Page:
san diego, california
it's a hard feeling to describe, how someplace can just *feel* like home, but as i look over the cities on my list, i know it has something to do with expectations, first impressions and instant memories.
as a kid growing up in kansas, colorado is a magical place. drive just eight hours and you're in a whole new world. i couldn't wait to visit ouray, colorado as a kid. i was told we would be staying in an old hotel in a secluded mountain town and that's exactly what we did. becoming friends with the family who owned the hotel may have helped add to the experience. i was able to explore a place which had been in operation since the 1800's, an amazing adventure to have as a kid and exceeded any expectations my little adolescent brain had. memories from that trip have stayed with me to this day, including the best peanut butter pie i've ever had. it felt like home.
manhaattan kansas was a different feeling. i was trying to decide where to go to college and kansas state was not on my list, i didn't want to visit it and i didn't want to like it. my expectations were low. however after spending a day on campus i loved it. i loved how the limestone buildings bordered the grass filled quad. the tress filled in their fall foliage put the vision over the top. in my mind, it felt the way college was suppose to feel, it felt like home.
my whole life i had wanted to visit california. a place where things happened, a place with culture, a place with an ocean. my expectations were high when i finally visited the state at age 18. i saw celebrities, i surfed, i saw a shark and i watched the sun set over the pacific ocean. there was just something about california and especially san diego. it felt alive and youthful. maybe it didn't feel like home as much as i just wanted it to be home; which i eventually did for a little bit years later.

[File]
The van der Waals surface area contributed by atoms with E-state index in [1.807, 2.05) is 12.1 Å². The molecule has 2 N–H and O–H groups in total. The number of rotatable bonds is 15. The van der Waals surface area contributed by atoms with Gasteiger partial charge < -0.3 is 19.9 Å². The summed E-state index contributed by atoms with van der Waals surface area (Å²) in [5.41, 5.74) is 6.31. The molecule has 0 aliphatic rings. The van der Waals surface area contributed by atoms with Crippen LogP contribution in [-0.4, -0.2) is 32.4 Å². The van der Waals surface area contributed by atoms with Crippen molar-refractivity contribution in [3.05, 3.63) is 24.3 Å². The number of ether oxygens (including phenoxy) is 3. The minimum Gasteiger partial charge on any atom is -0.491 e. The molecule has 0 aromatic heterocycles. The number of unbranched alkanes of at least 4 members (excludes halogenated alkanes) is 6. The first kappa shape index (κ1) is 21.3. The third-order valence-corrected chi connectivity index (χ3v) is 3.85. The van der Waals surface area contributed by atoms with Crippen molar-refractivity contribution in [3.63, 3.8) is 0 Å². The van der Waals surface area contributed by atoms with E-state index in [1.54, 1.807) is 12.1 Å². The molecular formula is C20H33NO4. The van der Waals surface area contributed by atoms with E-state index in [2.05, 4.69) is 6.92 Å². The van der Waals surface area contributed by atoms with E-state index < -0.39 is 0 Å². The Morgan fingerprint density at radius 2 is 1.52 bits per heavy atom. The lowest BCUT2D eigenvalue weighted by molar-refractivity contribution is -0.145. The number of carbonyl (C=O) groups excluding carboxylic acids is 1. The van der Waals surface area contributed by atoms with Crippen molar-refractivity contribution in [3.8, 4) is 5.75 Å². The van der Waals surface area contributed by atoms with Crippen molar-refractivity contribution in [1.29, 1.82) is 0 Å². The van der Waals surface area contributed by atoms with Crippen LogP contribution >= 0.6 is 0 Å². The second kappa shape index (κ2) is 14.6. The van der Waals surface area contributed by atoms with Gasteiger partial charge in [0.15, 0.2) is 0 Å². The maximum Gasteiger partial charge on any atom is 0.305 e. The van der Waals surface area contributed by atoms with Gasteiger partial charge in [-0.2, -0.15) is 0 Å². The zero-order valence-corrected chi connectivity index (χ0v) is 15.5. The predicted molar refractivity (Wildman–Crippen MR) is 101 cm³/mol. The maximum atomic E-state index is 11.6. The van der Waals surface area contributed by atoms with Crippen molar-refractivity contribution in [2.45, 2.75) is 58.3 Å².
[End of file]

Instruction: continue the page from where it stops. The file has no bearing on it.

portland and austin were hipster fantasy lands in the mid oughts. everything in my life i was interested in during that time was pointing me towards these two cities. music, coffee, beer, food trucks, flannel shirts, trucker hats.....these two cities at that time were peaks in the hipster timeline and i was glad i had a chance to visit them when i did. a home of culture.
boothbay was different. i had no real expectations, it was just a regular weekend trip. however upon entering this little village tucked around a small bay, if felt quintessentially maine. lobster boats by the dock and seafood restaurants on the shore. to add to the experience it was a weekend of their "harbor fest" so everyone was in goods spirits. in the short time we were there the locals made us feel incredibly welcome. somehow in the middle of all this friendliness i was entered into an oyster chucking contest. a contest that brought more humor to those watching me than anything else. expectations were exceeded, the first impression was picturesque and the whole weekend was filled with memories and even a few souvenirs. i was gifted an oyster chucking knife and glove for my effort.
for a few days, i felt a part of a small community. for a guy who grew up in a town of 2,000 it really did feel like a home...away from home...away from home.